When you first hear that 11 percent of Americans think that HTML is an STD, it sounds like Americans are hilariously dumb. HTML is a markup language for Web pages that's been around since 1993. But if you think about it, 10 percent of people is not a lot. More than 50 percent of people in this 2012 study thought that cloud computing was negatively affected by bad weather. Perhaps more importantly, you should be wondering where the study is from and how it was conducted.
Over the last few days, journalists and bloggers have been writing about the HTML/STD study. Its big hit came in the Los Angeles Times on Tuesday. But until iMediaEthics and other watchdogs began poking around, no one had actually seen the study itself, and even the press release was hard to find because it hadn't been publicly posted anywhere. It came from the public relations firm 10 Yetis, which represents Vouchercloud, a British coupon service. Now the press release and the study itself have surfaced, but the chain of events is troubling.
First of all, whether it's a good thing or a bad thing, many Americans have little or no understanding of how programming works, much less what gives browsers directions about how to display Web pages. Furthermore, 10 percent of Americans probably believe pretty much anything. For example, 18 percent thought Barack Obama was Muslim in August 2010.
The popularit of the story speaks to debates about lack of fact-checking in online journalism, as everyone rushes to publish. But it also touches on an equally worrisome point: Do journalists and readers know how numbers work?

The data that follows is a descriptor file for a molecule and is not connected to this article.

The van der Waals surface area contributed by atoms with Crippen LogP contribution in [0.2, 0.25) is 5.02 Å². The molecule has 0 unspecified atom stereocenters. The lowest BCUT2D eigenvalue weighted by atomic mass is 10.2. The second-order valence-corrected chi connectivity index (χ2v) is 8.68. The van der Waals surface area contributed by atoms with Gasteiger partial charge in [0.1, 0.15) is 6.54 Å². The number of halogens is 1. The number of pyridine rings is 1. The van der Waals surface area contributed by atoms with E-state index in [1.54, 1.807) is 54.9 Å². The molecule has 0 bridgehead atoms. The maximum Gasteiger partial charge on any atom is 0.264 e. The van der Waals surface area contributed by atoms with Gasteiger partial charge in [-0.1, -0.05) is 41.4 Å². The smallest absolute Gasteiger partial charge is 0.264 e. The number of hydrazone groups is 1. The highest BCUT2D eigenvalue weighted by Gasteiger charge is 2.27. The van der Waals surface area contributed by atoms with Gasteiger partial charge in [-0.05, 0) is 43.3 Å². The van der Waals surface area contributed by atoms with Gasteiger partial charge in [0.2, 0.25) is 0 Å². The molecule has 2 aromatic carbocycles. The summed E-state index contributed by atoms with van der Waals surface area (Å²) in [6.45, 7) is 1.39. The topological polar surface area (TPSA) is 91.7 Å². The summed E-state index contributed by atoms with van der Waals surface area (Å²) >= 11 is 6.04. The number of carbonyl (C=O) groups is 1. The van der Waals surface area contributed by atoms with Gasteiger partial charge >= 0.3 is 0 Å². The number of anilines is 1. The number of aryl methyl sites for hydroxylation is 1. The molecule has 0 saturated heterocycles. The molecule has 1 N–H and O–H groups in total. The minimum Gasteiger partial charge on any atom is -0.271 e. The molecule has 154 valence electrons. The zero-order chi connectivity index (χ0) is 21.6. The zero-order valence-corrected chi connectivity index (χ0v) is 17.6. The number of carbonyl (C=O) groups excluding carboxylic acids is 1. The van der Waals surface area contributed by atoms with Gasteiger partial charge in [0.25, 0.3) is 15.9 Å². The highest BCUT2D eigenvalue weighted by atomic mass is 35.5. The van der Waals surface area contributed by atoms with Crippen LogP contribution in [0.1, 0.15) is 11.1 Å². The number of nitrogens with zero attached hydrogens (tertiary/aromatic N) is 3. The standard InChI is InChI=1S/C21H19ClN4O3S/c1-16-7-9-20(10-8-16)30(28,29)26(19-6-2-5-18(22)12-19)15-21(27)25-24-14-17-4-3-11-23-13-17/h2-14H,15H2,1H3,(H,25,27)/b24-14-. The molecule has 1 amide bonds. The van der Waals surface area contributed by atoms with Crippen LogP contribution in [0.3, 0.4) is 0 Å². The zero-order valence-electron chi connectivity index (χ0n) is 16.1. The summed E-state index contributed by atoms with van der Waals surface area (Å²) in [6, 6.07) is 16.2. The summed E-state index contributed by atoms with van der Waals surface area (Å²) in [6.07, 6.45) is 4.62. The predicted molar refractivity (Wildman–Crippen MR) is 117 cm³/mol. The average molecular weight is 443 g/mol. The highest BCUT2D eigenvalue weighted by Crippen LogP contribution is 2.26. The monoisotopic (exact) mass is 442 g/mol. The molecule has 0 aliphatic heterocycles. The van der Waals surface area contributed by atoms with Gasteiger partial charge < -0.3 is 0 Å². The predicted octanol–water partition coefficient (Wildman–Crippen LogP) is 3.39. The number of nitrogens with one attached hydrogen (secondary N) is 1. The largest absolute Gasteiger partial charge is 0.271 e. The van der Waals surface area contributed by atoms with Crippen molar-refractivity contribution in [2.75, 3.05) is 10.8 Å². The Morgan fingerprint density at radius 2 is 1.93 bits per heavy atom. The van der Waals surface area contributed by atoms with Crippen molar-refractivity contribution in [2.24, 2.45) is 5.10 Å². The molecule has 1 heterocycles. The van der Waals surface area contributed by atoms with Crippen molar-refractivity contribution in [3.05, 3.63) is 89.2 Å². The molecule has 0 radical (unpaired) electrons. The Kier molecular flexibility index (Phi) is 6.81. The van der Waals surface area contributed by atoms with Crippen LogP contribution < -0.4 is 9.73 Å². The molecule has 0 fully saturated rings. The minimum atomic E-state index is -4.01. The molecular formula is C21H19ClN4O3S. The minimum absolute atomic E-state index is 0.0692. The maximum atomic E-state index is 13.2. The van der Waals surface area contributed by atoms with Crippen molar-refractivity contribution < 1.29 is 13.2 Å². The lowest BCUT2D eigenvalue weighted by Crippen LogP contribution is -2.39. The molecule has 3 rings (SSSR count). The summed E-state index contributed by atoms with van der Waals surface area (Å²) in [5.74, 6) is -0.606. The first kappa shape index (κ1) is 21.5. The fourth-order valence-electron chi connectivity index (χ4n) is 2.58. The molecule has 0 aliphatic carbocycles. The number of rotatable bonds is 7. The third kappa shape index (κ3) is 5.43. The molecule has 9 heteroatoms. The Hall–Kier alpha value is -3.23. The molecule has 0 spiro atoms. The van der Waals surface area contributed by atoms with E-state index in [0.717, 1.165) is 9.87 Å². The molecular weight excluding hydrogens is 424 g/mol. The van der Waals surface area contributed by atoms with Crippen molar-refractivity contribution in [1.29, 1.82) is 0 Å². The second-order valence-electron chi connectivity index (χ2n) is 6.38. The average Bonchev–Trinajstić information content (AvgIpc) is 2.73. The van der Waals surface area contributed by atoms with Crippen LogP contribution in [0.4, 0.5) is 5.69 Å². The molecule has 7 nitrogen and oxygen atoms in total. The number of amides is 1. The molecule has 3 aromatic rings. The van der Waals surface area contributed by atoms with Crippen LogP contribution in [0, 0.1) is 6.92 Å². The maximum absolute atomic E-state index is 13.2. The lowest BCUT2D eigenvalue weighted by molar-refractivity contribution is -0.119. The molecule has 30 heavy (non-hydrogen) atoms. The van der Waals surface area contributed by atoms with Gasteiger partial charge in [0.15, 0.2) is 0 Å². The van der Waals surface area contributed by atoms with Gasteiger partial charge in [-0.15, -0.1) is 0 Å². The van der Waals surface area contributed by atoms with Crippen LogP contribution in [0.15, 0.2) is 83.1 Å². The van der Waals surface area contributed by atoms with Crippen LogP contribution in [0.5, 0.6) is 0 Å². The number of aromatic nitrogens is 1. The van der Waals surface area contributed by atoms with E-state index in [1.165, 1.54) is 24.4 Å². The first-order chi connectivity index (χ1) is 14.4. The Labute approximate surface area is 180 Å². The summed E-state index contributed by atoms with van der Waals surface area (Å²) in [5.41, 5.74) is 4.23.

The survey polled 2,392 Americans 18 and older over the course of seven days and asked: "Please check the correct definitions of the items listed below:" The three options for "HTML" were "The main road structure in England," "Sexually-transmitted disease," and "Programming language used to make websites." Seventy-nine percent of respondents got it right. Ten percent thought it was the English roads thing. That seems weirder than the STD answer, especially if you're guessing: After all, there are a lot of STDs that start with the letter "H."
But going back to interpreting numbers, there are other problems with this story. Leanne Thomas, a senior account executive for 10 Yetis, has given a statement to the Los Angeles Times, saying that the survey is "100% genuine" and "valid." But it's still unclear what the methods were for selecting the participants, and whether they are a representative sample of the U.S. population.
A majority of Americans should feel free to proceed with knowing what HTML is and having safe sex, but maybe everyone needs to bone up on basic statistics. And apparently fractions.
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